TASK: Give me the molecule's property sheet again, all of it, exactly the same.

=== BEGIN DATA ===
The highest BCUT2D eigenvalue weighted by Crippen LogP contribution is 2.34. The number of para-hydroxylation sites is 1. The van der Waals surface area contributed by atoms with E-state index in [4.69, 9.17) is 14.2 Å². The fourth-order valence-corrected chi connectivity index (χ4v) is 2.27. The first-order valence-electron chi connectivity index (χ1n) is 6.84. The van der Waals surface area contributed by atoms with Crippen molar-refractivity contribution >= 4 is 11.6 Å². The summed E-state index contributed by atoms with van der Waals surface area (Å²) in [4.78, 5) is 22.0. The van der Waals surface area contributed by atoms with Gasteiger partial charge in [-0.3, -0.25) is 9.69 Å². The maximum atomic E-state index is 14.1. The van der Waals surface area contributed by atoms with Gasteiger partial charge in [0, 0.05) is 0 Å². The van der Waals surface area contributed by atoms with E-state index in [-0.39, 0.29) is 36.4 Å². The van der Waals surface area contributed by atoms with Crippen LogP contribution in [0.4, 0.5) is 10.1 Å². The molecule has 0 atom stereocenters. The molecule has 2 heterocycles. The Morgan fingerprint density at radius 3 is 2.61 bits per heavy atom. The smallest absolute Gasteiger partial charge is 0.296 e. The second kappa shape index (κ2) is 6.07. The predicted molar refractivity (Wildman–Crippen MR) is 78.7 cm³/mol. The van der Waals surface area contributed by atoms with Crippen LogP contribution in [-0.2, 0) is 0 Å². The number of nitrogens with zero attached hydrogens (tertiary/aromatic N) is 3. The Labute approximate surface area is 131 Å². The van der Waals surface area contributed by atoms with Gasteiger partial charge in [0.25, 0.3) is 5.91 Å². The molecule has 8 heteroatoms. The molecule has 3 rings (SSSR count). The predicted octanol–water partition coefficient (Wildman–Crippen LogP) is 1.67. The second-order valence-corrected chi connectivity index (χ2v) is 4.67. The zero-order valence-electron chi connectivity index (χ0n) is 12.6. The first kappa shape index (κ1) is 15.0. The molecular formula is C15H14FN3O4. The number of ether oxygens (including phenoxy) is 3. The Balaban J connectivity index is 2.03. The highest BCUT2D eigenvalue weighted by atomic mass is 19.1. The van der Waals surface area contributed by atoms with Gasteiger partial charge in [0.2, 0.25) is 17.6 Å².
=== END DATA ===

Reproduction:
The highest BCUT2D eigenvalue weighted by Crippen LogP contribution is 2.34. The number of para-hydroxylation sites is 1. The van der Waals surface area contributed by atoms with E-state index in [4.69, 9.17) is 14.2 Å². The fourth-order valence-corrected chi connectivity index (χ4v) is 2.27. The first-order valence-electron chi connectivity index (χ1n) is 6.84. The van der Waals surface area contributed by atoms with Crippen molar-refractivity contribution >= 4 is 11.6 Å². The summed E-state index contributed by atoms with van der Waals surface area (Å²) in [4.78, 5) is 22.0. The van der Waals surface area contributed by atoms with Gasteiger partial charge in [-0.3, -0.25) is 9.69 Å². The maximum atomic E-state index is 14.1. The van der Waals surface area contributed by atoms with Gasteiger partial charge in [0, 0.05) is 0 Å². The van der Waals surface area contributed by atoms with E-state index in [-0.39, 0.29) is 36.4 Å². The van der Waals surface area contributed by atoms with Crippen LogP contribution in [0.4, 0.5) is 10.1 Å². The molecule has 0 atom stereocenters. The molecule has 2 heterocycles. The Morgan fingerprint density at radius 3 is 2.61 bits per heavy atom. The smallest absolute Gasteiger partial charge is 0.296 e. The second kappa shape index (κ2) is 6.07. The predicted molar refractivity (Wildman–Crippen MR) is 78.7 cm³/mol. The van der Waals surface area contributed by atoms with Crippen LogP contribution in [-0.2, 0) is 0 Å². The number of nitrogens with zero attached hydrogens (tertiary/aromatic N) is 3. The Labute approximate surface area is 131 Å². The van der Waals surface area contributed by atoms with Gasteiger partial charge in [0.25, 0.3) is 5.91 Å². The molecule has 8 heteroatoms. The molecule has 3 rings (SSSR count). The predicted octanol–water partition coefficient (Wildman–Crippen LogP) is 1.67. The second-order valence-corrected chi connectivity index (χ2v) is 4.67. The zero-order valence-electron chi connectivity index (χ0n) is 12.6. The first kappa shape index (κ1) is 15.0. The molecular formula is C15H14FN3O4. The number of ether oxygens (including phenoxy) is 3. The Balaban J connectivity index is 2.03. The highest BCUT2D eigenvalue weighted by atomic mass is 19.1. The van der Waals surface area contributed by atoms with Gasteiger partial charge in [0.2, 0.25) is 17.6 Å².